My first guest post in this new series is by Katy at katykicker.com. Who has shared her family’s experience about managing food allergies at home. Please take a moment to check out her blog, and follow her on Facebook, Twitter and Instagram.
Managing Food Allergies at Home
In March 2016 we became parents to our daughter, Daisy. Daisy was born underweight, as she had growth restriction in the womb. We were so grateful that she had made it out alive and that we had survived a difficult time in the theatre during my c-section. For the first week at home we were walking on air. Then the sickness began. Daisy started vomiting after every single feed, projectile vomiting, and it was getting worse and worse.
For several weeks Daisy continued vomiting. Daisy’s weight gain was slowing down and the GP just kept advising that she had colic or reflux. Eventually, after 5 weeks, we took Daisy to hospital. There she was kept in with dehydration and we received prescription formula for CMPA and an official diagnosis of reflux.
For a couple of months we plodded along, moving on to a different milk eventually, and Daisy started to have omeprazole for her reflux. Then I realised – we would be weaning soon. That is when the worrying began for me. I used to lay awake at night researching how I could get sufficient calcium in to Daisy. I worried; what if she did not like the alternative dairy free milk options? What if she didn’t get enough calories to grow? What if she had further allergies? Would other people listen?
Some of my fears were unfounded, some weren’t. Some people have fed her foods that have made her ill. Some people think we are over cautious when we ask how they cooked something. My daughter does have other allergies. She does not like alternative milk options (yet!). However, she is on the 75th centile and is growing really well.
As a family we have had to make some changes to ensure that Daisy is safe at home. For example we now all eat dairy free spread in sandwiches, when cooking and for spreading on toast. You can find allergy medicines on HealthCareWell pharmacy. This ensures that Daisy is not accidentally given a product she is allergic too. It also means I can share some of my food with her if she is hungry or interested in trying something new.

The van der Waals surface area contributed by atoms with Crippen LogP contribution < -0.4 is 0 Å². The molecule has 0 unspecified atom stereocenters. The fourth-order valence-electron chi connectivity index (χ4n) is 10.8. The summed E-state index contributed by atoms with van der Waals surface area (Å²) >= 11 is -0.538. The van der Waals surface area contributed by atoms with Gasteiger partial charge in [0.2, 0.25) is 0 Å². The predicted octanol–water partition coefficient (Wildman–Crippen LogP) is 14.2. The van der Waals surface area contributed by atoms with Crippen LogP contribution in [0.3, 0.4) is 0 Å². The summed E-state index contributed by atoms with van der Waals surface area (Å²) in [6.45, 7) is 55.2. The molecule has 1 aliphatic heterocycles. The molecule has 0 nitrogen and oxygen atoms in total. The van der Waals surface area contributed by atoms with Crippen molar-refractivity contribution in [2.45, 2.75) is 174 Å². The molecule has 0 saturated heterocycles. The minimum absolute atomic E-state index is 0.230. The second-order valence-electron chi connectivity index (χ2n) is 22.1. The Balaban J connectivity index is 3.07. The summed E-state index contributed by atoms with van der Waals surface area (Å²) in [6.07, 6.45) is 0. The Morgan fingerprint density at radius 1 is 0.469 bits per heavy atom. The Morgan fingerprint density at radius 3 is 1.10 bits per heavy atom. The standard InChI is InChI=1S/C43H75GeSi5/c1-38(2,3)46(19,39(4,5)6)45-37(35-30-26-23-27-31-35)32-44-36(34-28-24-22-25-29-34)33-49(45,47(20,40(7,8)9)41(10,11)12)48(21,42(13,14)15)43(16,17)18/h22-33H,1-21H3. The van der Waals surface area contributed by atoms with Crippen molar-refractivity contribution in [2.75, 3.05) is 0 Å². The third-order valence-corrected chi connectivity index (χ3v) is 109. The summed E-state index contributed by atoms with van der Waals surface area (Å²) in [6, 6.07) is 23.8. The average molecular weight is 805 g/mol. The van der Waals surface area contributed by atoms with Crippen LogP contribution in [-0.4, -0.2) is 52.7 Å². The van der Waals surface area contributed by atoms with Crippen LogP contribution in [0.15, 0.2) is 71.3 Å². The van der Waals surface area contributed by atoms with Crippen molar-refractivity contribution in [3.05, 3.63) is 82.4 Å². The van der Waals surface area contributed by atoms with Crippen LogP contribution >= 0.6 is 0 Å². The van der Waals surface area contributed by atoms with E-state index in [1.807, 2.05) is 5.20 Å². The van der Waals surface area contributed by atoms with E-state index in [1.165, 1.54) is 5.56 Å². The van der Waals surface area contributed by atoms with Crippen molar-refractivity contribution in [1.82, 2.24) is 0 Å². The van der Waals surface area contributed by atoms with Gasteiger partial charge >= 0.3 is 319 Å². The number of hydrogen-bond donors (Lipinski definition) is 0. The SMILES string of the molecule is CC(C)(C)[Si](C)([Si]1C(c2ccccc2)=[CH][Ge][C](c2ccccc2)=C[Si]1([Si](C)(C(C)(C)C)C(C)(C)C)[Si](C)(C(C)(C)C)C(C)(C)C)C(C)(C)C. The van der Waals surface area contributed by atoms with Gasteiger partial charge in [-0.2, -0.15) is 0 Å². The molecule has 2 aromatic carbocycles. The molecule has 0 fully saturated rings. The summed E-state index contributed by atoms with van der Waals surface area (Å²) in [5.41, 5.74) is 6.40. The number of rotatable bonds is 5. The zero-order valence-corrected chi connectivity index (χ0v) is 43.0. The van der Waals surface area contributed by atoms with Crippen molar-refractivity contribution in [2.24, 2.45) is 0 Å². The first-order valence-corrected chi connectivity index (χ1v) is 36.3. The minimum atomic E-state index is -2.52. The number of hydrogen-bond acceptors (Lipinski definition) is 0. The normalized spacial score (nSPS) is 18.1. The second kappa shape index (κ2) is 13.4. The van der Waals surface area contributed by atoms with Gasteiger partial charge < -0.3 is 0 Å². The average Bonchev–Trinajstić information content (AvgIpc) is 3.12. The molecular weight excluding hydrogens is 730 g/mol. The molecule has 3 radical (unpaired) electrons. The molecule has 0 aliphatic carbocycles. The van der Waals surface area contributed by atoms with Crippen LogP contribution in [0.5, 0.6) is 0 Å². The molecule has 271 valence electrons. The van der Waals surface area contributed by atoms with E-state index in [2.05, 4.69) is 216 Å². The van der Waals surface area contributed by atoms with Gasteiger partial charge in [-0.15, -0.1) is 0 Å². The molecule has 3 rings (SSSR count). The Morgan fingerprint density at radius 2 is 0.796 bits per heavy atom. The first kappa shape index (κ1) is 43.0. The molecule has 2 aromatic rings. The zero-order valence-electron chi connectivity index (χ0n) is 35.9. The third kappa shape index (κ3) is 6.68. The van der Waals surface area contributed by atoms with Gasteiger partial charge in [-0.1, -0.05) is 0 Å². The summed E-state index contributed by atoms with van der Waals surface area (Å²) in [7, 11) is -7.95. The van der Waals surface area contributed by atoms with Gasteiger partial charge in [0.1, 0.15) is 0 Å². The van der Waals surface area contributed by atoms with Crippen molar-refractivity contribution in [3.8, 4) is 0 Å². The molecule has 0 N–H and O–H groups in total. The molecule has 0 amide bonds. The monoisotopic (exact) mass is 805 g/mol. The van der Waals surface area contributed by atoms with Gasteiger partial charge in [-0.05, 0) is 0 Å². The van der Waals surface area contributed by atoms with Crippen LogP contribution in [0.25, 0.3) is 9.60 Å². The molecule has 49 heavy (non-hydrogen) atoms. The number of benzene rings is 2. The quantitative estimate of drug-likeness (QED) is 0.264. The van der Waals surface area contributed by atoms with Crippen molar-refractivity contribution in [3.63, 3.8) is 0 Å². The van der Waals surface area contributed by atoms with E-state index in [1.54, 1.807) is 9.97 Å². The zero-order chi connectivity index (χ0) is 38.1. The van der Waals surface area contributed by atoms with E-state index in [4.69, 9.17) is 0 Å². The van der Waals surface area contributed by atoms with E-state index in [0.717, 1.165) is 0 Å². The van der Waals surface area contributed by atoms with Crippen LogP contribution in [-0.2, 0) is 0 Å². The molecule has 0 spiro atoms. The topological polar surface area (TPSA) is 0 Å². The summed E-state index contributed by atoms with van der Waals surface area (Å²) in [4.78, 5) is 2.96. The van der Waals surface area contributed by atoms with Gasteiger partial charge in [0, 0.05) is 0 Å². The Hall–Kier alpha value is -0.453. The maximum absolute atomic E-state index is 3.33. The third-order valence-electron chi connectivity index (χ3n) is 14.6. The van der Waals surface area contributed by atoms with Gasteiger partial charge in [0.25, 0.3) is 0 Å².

I have begun to prepare lots of dairy free meals. It is surprisingly easy to adapt a lot of the meals that we enjoy. I love using my slow cooker and Daisy, at 9 months old, enjoys curry, bolognese, casserole, chicken fajitas and much more! If we have a dinner where we want to use cheese I will just use it at the end, and Daisy has coconut based cheese.
Our routine has definitely changed now we have Daisy and she has CMPA. I have to put more thought in to our meals, however, this is making us healthier in the process. We are eating less dairy as a result and cutting calories in the process. As Daisy is still on prescription formula we drink dairy based milk still, and really enjoy it. Daisy has tried a few dairy free milks but is not a fan yet – despite drinking awful tasty prescription milk!
Overall I have found it much easier to cope with having a child with allergies than I imagined it would be. I tend to take things in my stride in life and haven’t really changed in this instance. With careful planning Daisy is able to enjoy most of the meals that we enjoy. I am still able to cook from scratch and actually this works better for us as I know what goes in to every meal we eat. Plus, there are lots of dairy free products on the market now if I need something ready made in a hurry.
Being a parent to a child with allergies can take its toll on you. Every day you have to worry that you child may eat something they are allergic to and end up ill or even in hospital. It can be hard to trust people but over time you will learn who is best to care for your child. Trust your own instincts and you’ll have the hang of everything in no time! Also, slip ups happen, such is this life, but tomorrow is another day and you can comfort your little one and get it right next time.